Classic Albums: Damn the Torpedoes

Classic Albums: Damn the Torpedoes

Classic Albums: Damn the Torpedoes

directed by Matthew Longfellow

starring Tom Petty and the Heartbreakers

Isis Productions

The Classic Albums series has been a popular staple of the VH1 and VH1 Classic television networks for more than a decade. Over the years, Classic Albums has provided music fans with an insider’s view of the creative process behind such landmark records as Fleetwood Mac’s Rumours, Paul Simon’s Graceland, Nirvana’s Nevermind, and U2’s The Joshua Tree. Typically, following the airing of each 50-minute TV version, an extended version is released on home video. Among the newly dissected classics to arrive in stores in 2010 are Black Sabbath’s Paranoid, Rush’s 2112, and Damn the Torpedoes, the platinum-selling 1979 smash from Tom Petty and the Heartbreakers.

Featuring the hits “Don’t Do Me Like That,” “Refugee,” and “Here Comes My Girl,” Damn the Torpedoes, Petty’s third record, came at a particularly pivotal point in the band’s career. In dire need of a hit, members were embroiled in intraband turmoil and battles with their record label — conflicts that provided the inspiration for what has arguably become the finest effort of their amazing 35-year career.

In typical Classic Albums fashion, this edition features the usual control room breakdown of each track with various band members. In this case, the record’s producer Jimmy Iovine and engineer Shelly Yakus also offer their own personal, insider commentaries.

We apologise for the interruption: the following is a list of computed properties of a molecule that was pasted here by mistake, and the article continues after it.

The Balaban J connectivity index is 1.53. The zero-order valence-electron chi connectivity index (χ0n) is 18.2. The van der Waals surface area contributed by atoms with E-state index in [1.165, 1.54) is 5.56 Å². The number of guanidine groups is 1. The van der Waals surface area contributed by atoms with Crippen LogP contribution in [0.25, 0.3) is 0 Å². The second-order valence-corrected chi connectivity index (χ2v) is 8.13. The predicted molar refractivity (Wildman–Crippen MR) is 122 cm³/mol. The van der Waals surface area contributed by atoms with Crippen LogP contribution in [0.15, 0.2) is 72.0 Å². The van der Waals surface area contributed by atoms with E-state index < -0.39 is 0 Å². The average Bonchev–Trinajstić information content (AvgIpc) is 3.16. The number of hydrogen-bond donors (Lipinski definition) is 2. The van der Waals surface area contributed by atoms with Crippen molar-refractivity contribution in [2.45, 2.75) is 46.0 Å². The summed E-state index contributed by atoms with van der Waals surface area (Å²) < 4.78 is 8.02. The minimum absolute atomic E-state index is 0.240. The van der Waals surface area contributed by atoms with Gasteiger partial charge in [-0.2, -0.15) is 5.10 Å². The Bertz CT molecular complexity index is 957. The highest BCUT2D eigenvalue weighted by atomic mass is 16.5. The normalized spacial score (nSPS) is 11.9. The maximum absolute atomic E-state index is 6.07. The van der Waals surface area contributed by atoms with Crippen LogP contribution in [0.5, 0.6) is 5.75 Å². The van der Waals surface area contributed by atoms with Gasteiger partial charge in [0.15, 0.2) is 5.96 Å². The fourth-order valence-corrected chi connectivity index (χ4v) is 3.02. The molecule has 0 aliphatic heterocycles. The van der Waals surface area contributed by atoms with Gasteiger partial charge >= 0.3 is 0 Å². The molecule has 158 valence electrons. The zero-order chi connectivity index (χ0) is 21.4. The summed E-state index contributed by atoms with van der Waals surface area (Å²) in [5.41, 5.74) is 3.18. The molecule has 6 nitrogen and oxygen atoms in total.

Despite his frontman/ band leader status, Petty proves to not always be the most compelling member of the group, as guitarist Mike Campbell and keyboardist Benmont Tench are both charismatic and knowledgeable in their accounts of recording techniques, and provide detailed background on vintage instruments used during the recording process. Years after his official departure, original drummer Stan Lynch returns (briefly) to reprise his role as band jester, recalling events with his usual wit and candor.

As an added bonus, the DVD is also packed with fantastic home movie video footage of the band on and off stage from the late ’70s that fans simply won’t see anywhere else. In short, this is not only a must-have for Petty fans everywhere, but it’s also one of the best in this stellar, long-running series.

Tom Petty: www.tompetty.com

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